5 ways to prepare for a job interview

Jun 14th, 2009 | By | Category: Advice, Job Interview

By JOE GRIMM

A lot of people try to prepare for a job interview by guessing what they’ll be asked. There is so much more to it than that.

Also spend your time preparing the things you want to say and the questions you want to ask, rather than trying to guess what they’ll ask. These are five things you can do to prepare for your interview:

Learn the company

Do your homework. Know who owns the company, its executives and most prominent personalities, its audience, circulation, the broad-brush picture of its past. These are not questions you want to ask the interviewer. Asking them will make you seem dumb. Knowing the answers will make you seem smart. Many interviewers ask, “What do you know about our company?” It is a way to gauge your interest in working there.

See what stories the media company has been doing lately, whether on air, on paper or on digital platforms. Look all around, not just the section you’re applying for. Know something about the companys market. Who lives in the community? What are the major communities, employers, ethnic groups? Its history and future? If the newsroom is doing its job, you should be able to glean some of this from the way it covers news. If it’s not doing its job, get the information from the Census Bureau or the local Chamber of Commerce, which might have a concise and boosterish newcomer’s guide. Get a map.

Know your own resume

Anything on your resume is fair game. They’ll certainly ask about any gaps or breaks, and probably any job changes. Rehearse your answers. Don’t be defensive. They’re just asking for information; you’re just providing it. Think beforehand about why you left certain jobs to start new ones. Frame positive answers. No one wants to hire someone who has left their last three jobs because they hated all three bosses. Chances are, they’ll hate the next one, too.

Do some soul searching, and be ready to talk about where you’d like to take your career. That’s certain to come up in one way or another. There can be many right answers. You’ll want to have some, though, that indicate you’re personally motivated to do quality work in the service of this fine newsroom. That may mean you aspire to another job at that company — eventually, mind you, or that you just want to do some great, kick-ass journalism. Either path works.

Plan your questions

Spend more time planning your questions than anticipating theirs. You’re a journalist, right? You’d better have some good questions, and they better not be about where to park. The questions will grow out of your investigation of the company and its role in the community, and your personal aspirations. What do newsroom managers see as the company’s future? How do they plan to keep pace with a (changing/ aging/ growing/ shrinking) community? How do the managers value professional development? What kind of feedback can you expect and assist in? You get the idea.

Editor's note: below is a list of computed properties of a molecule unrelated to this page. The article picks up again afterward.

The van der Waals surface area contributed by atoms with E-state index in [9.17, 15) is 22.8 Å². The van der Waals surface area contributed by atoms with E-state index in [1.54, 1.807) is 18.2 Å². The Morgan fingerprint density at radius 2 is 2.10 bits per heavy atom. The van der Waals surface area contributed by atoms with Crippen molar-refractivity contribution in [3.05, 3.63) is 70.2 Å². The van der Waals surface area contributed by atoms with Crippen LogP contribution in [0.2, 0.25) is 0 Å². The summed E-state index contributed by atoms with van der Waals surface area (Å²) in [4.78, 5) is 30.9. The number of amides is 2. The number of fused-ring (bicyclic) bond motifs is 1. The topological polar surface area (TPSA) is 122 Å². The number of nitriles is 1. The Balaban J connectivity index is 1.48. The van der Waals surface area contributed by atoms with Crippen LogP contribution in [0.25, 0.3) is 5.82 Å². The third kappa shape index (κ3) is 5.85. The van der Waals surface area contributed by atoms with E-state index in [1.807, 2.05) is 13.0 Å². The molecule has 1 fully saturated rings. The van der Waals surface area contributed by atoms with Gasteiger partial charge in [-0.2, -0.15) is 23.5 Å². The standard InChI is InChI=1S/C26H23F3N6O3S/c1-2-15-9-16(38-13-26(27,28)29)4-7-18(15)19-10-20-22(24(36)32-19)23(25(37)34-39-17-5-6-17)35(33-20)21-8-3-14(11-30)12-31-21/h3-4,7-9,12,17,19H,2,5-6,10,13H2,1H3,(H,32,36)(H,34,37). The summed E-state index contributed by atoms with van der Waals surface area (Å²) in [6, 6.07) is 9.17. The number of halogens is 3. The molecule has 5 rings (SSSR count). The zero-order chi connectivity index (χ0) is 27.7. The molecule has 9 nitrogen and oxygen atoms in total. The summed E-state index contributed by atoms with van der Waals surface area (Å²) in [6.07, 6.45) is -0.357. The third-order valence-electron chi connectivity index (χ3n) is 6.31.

Interviewing is a two-way street. They’re checking you out; you’re checking them out. Ask a lot of questions about the things that are important to you as you consider whether this is a good fit. Ask to meet some people who are now working in the type of job you’re seeking.

Get your point across

Think about what you want to get across. What achievements, ambitions and traits should they know about you? Make sure you know, and find ways to work them into the interview. After all, their questions might not lead in all the directions you want. You can get there with well-framed questions, or by simple statements: “One thing I’d like to add is that I’ve never had a correction in three years. My editors say I’m very accurate, and I’m proud of that.”

Get the details right

Little things can make your day go well — or miserably. So, make them happen in your favor.

That means getting to the interview early, so you can get settled and not arrive in a sweaty hurry. Make sure you know where you’re going so you don’t get lost.

Assume that they’ve lost your resume and all your clips, and bring extra sets.

Eat something. Not a breakfast lasagna, but put something in your stomach. You know what makes you sleepy or gassy. Skip those, but don’t let your stomach grumble all day.

Interview lunches, especially when you’re matched with three or four people, are infamous for leaving the candidates without a chance to get a forkful to their lips. These are meals in name only.

If you feel yourself getting uptight, look for a break where you can decompress with a walk outside, grab some coffee or a Coke, or at least slip into a restroom to freshen up. Take toothpaste and a brush in your purse or briefcase to help with that.

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